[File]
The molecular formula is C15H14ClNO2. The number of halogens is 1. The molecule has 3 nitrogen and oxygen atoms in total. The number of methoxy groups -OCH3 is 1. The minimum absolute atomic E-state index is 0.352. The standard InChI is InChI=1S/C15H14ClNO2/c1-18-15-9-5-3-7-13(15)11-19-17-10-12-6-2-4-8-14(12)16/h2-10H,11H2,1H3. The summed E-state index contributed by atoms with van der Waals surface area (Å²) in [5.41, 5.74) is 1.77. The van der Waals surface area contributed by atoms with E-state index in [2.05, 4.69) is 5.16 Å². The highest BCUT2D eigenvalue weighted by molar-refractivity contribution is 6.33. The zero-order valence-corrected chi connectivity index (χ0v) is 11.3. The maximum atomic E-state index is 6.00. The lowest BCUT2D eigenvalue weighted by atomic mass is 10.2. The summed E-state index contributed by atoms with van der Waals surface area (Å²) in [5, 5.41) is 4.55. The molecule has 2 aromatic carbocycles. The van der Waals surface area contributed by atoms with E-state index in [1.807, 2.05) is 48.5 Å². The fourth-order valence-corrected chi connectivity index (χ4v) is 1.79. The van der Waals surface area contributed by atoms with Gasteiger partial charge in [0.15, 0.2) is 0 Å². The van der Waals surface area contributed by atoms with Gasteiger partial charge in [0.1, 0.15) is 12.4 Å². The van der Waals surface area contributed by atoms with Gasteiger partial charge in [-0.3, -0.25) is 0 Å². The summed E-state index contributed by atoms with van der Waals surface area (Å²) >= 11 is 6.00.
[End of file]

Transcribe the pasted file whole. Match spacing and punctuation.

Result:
The molecular formula is C15H14ClNO2. The number of halogens is 1. The molecule has 3 nitrogen and oxygen atoms in total. The number of methoxy groups -OCH3 is 1. The minimum absolute atomic E-state index is 0.352. The standard InChI is InChI=1S/C15H14ClNO2/c1-18-15-9-5-3-7-13(15)11-19-17-10-12-6-2-4-8-14(12)16/h2-10H,11H2,1H3. The summed E-state index contributed by atoms with van der Waals surface area (Å²) in [5.41, 5.74) is 1.77. The van der Waals surface area contributed by atoms with E-state index in [2.05, 4.69) is 5.16 Å². The highest BCUT2D eigenvalue weighted by molar-refractivity contribution is 6.33. The zero-order valence-corrected chi connectivity index (χ0v) is 11.3. The maximum atomic E-state index is 6.00. The lowest BCUT2D eigenvalue weighted by atomic mass is 10.2. The summed E-state index contributed by atoms with van der Waals surface area (Å²) in [5, 5.41) is 4.55. The molecule has 2 aromatic carbocycles. The van der Waals surface area contributed by atoms with E-state index in [1.807, 2.05) is 48.5 Å². The fourth-order valence-corrected chi connectivity index (χ4v) is 1.79. The van der Waals surface area contributed by atoms with Gasteiger partial charge in [0.15, 0.2) is 0 Å². The van der Waals surface area contributed by atoms with Gasteiger partial charge in [0.1, 0.15) is 12.4 Å². The van der Waals surface area contributed by atoms with Gasteiger partial charge in [-0.3, -0.25) is 0 Å². The summed E-state index contributed by atoms with van der Waals surface area (Å²) >= 11 is 6.00.